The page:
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While Satyricon wasn’t the first black metal band to capitalize on the visual media in the second half of the 90s – they were able to make the most memorable entry. Although being predated by its regional peers Gorgoroth and Immortal, Satyricon distilled the black metal genre down to its most recognizable visual cornerstones. In that sense “Mother North” and its video herald the end of an era for the band. The release of the VHS was widely publicized in the metal press at the time, and with the extracurricular activities of several prominent scene figures filling the international tabloids (and that “Satan’s Cheerleaders” article by Spin Magazine author Darcy Steinke, in particular) - the band choose the ideal time to release the VHS. The interest in the genre was at its fever pitch, and what better way to win over a few new fans than by producing a full-length video?

One of the first things you will notice is that Satyricon simply followed what its predecessors had laid before them. As “Mother North” was predated by the David Palser-shot Immortal “Battles In the North” promo videos, Dark Funeral’s independently produced “The Secrets Of the Black Arts” (from the album of the same name) and Gorgoroth’s crude live recording of ‘Crushing the Scepter (Regaining A Lost Dominion)’, the duo of Satyr and Frost simply took what worked for each, and recombined them in their own work. The only remotely original idea that this video has is the presence of a model by the name of Monica Bråten, who (according to popular wisdom at the time) was Satyr’s then-girlfriend. Her presence can be reduced to nothing but an extended cameo, and the only thing Bråten is mostly remembered for is the fact that she wore little to no clothing during the second half of the original video. The video was produced and directed by Satyricon frontman Sigurd Wongraven (Satyr). While it is better than most self-produced efforts of the genre around this time, it is clear that Wongraven had no background in visual media or its related studies. The composition of the shots is functional for the most part, but several sequences border on home-video territory in terms of framing and blocking. “Mother North” comes in two varities on this VHS, first there’s the original uncut version, and a second clean PG-13 version for general airplay.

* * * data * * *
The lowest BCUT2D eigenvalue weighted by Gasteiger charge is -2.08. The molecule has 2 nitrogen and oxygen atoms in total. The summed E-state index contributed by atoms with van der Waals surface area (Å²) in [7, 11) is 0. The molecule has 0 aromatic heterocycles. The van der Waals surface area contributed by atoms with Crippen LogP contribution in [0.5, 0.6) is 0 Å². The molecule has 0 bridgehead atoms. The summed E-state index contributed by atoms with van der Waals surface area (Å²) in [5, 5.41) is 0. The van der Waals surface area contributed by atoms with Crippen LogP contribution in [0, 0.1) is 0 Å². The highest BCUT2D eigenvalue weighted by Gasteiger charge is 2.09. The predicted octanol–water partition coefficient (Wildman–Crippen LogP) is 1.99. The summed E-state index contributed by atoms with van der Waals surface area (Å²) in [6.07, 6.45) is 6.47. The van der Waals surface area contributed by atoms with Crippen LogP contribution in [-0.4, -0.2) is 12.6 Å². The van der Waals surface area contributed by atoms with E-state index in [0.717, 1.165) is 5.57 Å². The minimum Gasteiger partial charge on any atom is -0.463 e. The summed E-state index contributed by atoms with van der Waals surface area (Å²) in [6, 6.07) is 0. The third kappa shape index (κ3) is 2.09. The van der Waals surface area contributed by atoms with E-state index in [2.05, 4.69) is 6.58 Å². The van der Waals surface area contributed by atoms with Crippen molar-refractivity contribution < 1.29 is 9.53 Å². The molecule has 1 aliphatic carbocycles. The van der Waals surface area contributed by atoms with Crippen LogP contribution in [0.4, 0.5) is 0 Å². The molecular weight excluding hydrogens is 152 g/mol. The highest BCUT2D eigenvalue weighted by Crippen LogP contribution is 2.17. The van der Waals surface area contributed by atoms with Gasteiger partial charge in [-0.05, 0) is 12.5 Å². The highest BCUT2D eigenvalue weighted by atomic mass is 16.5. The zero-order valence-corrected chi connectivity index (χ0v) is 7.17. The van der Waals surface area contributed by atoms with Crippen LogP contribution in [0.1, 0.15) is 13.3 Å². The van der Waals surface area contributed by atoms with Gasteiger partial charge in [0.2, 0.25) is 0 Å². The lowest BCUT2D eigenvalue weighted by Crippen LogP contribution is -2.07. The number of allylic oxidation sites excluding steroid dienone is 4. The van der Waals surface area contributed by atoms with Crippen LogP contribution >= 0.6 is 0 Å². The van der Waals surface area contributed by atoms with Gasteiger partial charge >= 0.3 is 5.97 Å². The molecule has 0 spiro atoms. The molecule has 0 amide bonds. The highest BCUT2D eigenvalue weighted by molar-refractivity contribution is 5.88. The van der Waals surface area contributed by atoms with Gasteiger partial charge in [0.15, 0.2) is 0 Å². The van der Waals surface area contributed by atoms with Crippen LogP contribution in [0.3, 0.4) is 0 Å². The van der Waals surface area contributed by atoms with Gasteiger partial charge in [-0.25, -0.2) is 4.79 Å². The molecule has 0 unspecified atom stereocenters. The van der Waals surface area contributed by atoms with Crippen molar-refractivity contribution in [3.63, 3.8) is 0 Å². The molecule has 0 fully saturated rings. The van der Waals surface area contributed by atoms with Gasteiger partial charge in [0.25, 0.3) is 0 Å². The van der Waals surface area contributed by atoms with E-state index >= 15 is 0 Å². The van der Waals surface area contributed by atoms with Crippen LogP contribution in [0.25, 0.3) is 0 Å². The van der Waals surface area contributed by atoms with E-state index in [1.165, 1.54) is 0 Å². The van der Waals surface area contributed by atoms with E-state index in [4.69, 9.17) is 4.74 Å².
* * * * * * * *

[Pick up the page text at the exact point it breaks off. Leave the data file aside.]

Mother North – the video